paypal only

.


Related Links
American Institute of Physics
Space Technology News - Applications and Research






Comment on this article via your Facebook, Yahoo, AOL, Hotmail login.

Share this article via these popular social media networks
del.icio.usdel.icio.us DiggDigg RedditReddit GoogleGoogle

Previous Report
TECH SPACE
Machine learning accelerates the discovery of new materials
Los Alamos NM (SPX) May 10, 2016
Researchers recently demonstrated how an informatics-based adaptive design strategy, tightly coupled to experiments, can accelerate the discovery of new materials with targeted properties, according to a recent paper published in Nature Communications. "What we've done is show that, starting with a relatively small data set of well-controlled experiments, it is possible to iteratively guid ... read more


TECH SPACE
NASA research gives new insights into how the Moon got inked

First rocket made ready for launch at Vostochny spaceport

Supernova iron found on the moon

Russia to shift all Lunar launches to Vostochny Cosmodrome

TECH SPACE
The rise and fall of Martian lakes

Opportunity microscopic imaging camera back to normal operations

Second cycle of Martian seasons completing for Curiosity Rover

Flying observatory detects atomic oxygen in Martian atmosphere

TECH SPACE
Out of this world: 'Moon and Mars veggies' grow in Dutch greenhouse

NASA Invests in Next Stage of Visionary Technology Development

NASA makes dozens of patents available in public domain

Pentagon's research agency showcases future tech

TECH SPACE
Long March-7 rocket delivered to launch site

China's space technology extraordinary, impressive says Euro Space Center director

China can meet Chile's satellite needs: ambassador

China launches Kunpeng-1B sounding rocket

TECH SPACE
ISS completes 100,000th orbit of Earth: mission control

Canadian astronaut to join ISS in 2018

NASA, Space Station partners announce future mission crew members

New landing date for ESA astronaut Tim Peake

TECH SPACE
Pre-launch processing is underway with Indonesia's BRIsat for the next Arianespace heavy-lift flight

New Antares Rocket Rolls Out at NASA Wallops

First work platforms powered tested in VAB for Space Launch System

SpaceX's Dragon cargo ship splashes down in Pacific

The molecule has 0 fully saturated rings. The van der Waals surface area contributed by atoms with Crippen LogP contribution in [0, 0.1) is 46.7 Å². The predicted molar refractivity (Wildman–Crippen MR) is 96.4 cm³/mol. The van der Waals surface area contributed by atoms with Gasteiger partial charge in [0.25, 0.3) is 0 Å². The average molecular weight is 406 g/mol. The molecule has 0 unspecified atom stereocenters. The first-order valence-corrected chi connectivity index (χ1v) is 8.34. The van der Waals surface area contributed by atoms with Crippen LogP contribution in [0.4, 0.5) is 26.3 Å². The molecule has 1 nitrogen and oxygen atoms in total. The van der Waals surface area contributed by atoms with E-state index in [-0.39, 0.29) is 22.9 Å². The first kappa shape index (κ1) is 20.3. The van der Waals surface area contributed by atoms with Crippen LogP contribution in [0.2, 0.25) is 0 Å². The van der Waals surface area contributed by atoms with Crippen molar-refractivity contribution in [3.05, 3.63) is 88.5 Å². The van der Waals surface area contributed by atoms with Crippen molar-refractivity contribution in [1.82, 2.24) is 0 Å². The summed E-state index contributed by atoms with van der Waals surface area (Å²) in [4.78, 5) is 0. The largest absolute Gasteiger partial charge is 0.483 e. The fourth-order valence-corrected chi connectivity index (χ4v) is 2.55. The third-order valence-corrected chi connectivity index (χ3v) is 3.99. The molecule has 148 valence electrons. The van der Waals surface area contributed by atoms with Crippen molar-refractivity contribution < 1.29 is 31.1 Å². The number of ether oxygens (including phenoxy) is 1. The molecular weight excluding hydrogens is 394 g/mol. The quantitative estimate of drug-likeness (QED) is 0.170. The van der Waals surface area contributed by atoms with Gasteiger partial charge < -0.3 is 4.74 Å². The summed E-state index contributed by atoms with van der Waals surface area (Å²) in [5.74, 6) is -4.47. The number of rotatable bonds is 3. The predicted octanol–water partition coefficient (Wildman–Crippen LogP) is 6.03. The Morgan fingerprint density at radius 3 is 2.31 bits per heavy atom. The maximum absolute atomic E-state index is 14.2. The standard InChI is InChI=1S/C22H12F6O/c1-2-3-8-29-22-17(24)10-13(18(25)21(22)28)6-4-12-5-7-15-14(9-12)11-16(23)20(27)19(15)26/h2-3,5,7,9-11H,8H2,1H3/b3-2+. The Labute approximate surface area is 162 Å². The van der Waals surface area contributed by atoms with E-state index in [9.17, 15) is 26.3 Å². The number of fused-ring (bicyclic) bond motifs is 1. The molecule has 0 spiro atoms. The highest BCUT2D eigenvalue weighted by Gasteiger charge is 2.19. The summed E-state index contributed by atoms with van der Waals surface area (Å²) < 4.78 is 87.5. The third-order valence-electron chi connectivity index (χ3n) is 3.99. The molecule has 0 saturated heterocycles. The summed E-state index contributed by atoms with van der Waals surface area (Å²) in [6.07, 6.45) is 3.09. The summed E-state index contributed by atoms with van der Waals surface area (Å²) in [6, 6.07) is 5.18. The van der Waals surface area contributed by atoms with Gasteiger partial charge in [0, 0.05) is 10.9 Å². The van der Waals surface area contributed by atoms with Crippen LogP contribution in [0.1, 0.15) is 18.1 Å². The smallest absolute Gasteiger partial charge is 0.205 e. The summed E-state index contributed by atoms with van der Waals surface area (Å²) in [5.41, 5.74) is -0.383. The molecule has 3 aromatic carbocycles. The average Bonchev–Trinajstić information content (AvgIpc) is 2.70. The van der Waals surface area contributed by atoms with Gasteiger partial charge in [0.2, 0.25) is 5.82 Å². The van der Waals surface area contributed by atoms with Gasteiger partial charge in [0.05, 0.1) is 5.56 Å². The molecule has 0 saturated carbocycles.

TECH SPACE
Star Has Four Mini-Neptunes Orbiting in Lock Step

Exoplanets' Orbits Point to Planetary Migration

Synchronized planets reveal clues to planet formation

Kepler space telescope finds another 1284 exo planets

TECH SPACE
Scientists take a major leap toward a 'perfect' quantum metamaterial

UW team first to measure microscale granular crystal dynamics

Self-healing, flexible electronic material restores functions after many breaks

Digital "clone" testing aims to maximize machine efficiency




Memory Foam Mattress Review
Newsletters :: SpaceDaily :: SpaceWar :: TerraDaily :: Energy Daily
XML Feeds :: Space News :: Earth News :: War News :: Solar Energy News






The content herein, unless otherwise known to be public domain, are Copyright 1995-2017 - Space Media Network. All websites are published in Australia and are solely subject to Australian law and governed by Fair Use principals for news reporting and research purposes. AFP, UPI and IANS news wire stories are copyright Agence France-Presse, United Press International and Indo-Asia News Service. ESA news reports are copyright European Space Agency. All NASA sourced material is public domain. Additional copyrights may apply in whole or part to other bona fide parties. All articles labeled "by Staff Writers" include reports supplied to Space Media Network by industry news wires, PR agencies, corporate press officers and the like. Such articles are individually curated and edited by Space Media Network staff on the basis of the report's information value to our industry and professional readership. Advertising does not imply endorsement, agreement or approval of any opinions, statements or information provided by Space Media Network on any Web page published or hosted by Space Media Network. Privacy Statement